Rick 2023-0417 kl copy
Rick Nijmeijer
Global Clients Manager

“Look at situations from all angles, and you will become more open.”— Dalai Lama

You don’t have to be a great spiritual leader to take others’ perspectives into account. However, we all know that it can be hard to step back and see the bigger picture when we’re spending our day-to-day focused on specifical details of our work. This can be especially true for corporate security professionals. After all, ensuring the safety and security of your multinational corporation’s facilities, resources, and information is of the utmost importance and can be quite nuanced. Technical perspectives must also be considered because access control systems sit at the very core of IT and security.

And although it may not be possible to look at things from every angle every day, today we’ll tackle one angle that’s not specific to security. That’s right. Access control systems are being influenced by a number of non-security trends.

This article will explore five key non-security trends affecting access control at multinational corporations.

 

1. Building management system integrations

Multinational corporations are integrating their access control systems with building management systems, such as HVAC and lighting controls. This integration provides companies with a more efficient and cost-effective way to manage their facilities and keep an eye on their building occupancy rates, improving both security and comfort. Corporate security managers should consider the advantages of integrating their access control systems with building management systems for optimal facility management.

2. IoT’s continued growth

“The IoT stands at the forefront of our ability to bring together the digital and physical worlds in a manner that could have profound implications for both society and the economy. The benefits could be in the form of improving operations, the management of physical assets, and health and well-being, for example. Against that backdrop, the IoT can be the beating heart of digital transformations.”— IoT value set to accelerate through 2030: Where and how to capture it, McKinsey 

The Internet of Things (IoT) continues to expand at breaking speeds and its impact on access control cannot be ignored. The ability to remotely monitor and control access to facilities from anywhere in the world, through connected devices, is becoming increasingly important. Corporate security managers should assess the potential advantages of using IoT-based access control, such as more efficient remote access control and the ability to grant temporary access to visitors.

3. Biometrics’ increasing popularity

Biometrics, which use physical characteristics like fingerprints, iris scans, or facial recognition to identify individuals, is becoming more widespread in access control systems. Multinational organisations are seeking more secure and convenient methods of identification, and biometrics is providing the solution. Corporate security managers should weigh the benefits of biometric-based access control, including enhanced security and the convenience of not having to carry physical key cards.

4. The rise of mobile devices

Mobile devices, such as smartphones and tablets, play an increasingly significant role in access control. The ability to use mobile devices as credentials for access to facilities is becoming more prevalent. In fact, our latest research shows that 74% of security leaders believe the future of access control will be through mobile access.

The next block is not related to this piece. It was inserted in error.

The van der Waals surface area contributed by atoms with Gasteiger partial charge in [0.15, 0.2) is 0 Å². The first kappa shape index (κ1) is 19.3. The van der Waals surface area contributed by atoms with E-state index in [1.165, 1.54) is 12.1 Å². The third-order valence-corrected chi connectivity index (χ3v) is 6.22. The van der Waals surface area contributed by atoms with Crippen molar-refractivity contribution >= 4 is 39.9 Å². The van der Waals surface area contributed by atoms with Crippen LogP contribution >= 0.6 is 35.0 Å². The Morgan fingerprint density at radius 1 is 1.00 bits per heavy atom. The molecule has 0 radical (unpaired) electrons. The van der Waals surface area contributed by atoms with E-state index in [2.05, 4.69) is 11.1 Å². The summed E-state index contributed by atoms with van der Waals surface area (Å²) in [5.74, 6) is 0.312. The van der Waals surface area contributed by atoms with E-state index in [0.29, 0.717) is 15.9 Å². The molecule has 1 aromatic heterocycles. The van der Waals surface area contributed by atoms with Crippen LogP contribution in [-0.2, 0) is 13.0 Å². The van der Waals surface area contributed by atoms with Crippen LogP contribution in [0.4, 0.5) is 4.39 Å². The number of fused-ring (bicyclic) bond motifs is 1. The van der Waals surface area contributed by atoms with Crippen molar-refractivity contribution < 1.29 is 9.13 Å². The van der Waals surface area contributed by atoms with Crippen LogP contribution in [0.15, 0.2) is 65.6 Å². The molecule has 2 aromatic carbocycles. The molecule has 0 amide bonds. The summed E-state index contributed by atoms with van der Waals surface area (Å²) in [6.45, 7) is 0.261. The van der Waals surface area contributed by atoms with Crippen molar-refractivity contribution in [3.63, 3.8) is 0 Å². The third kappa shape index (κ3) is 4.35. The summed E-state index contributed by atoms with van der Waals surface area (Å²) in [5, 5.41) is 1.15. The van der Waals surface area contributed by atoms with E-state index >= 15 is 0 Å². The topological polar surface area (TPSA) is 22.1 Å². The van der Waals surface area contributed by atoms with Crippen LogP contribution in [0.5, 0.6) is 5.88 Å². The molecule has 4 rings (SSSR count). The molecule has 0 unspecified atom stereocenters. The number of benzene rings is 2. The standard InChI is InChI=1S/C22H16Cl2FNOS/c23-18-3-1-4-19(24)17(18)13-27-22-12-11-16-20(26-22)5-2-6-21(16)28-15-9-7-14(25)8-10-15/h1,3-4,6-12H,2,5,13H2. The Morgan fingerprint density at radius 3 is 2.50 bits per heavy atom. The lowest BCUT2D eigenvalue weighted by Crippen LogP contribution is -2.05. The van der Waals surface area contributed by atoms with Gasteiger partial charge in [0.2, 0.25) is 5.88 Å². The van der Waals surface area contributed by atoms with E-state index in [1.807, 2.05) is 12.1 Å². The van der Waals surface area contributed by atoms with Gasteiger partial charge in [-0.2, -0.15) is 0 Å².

Corporate security managers should examine the benefits of incorporating mobile devices into their access control systems, including improved end user experiences and operational efficiency.

5. Focus on sustainability

Sustainability is a growing concern for enterprise organisations, and this extends to access control systems. Access control systems are being designed to use less energy by better matching building occupancy, featuring low-power components and energy-saving modes. This not only reduces environmental impact but also saves on energy costs. In addition, employee well-being can be improved because of the peace of mind and feeling of safety at work. Corporate security managers should examine the benefits of incorporating sustainable access control systems for the environment, the bottom line, and the employee experience.

Staying informed is staying ahead

We cannot deny that the Covid-19 pandemic transformed the way we work, with the rise of hybrid and flexible working becoming the new norm. Anticipating and accommodating fluctuating numbers in building occupancy is quickly becoming a must-have. And while this new working landscape has brought about numerous benefits, it has also introduced new security challenges for organisations to navigate.

But given the many non-security trends playing a significant role in the development and implementation of access control systems, it only makes sense that managing access control is evolving. So, by staying informed of emerging trends, security professionals can be better prepared to meet the changing needs of their organisations.

From building management system integration to the growth of IoT and the rise of mobile devices, these trends are at the intersection of challenges in the hybrid/flexible working landscape. Staying informed as much possible, without getting lost in the noise (and the weeds) of our day-to-day, is a major factor in successful access control management.

Is there another non-security trend that you believe is affecting the access control management in your organisation? We’d value your perspective and welcome you to reach out to us and start that conversation!

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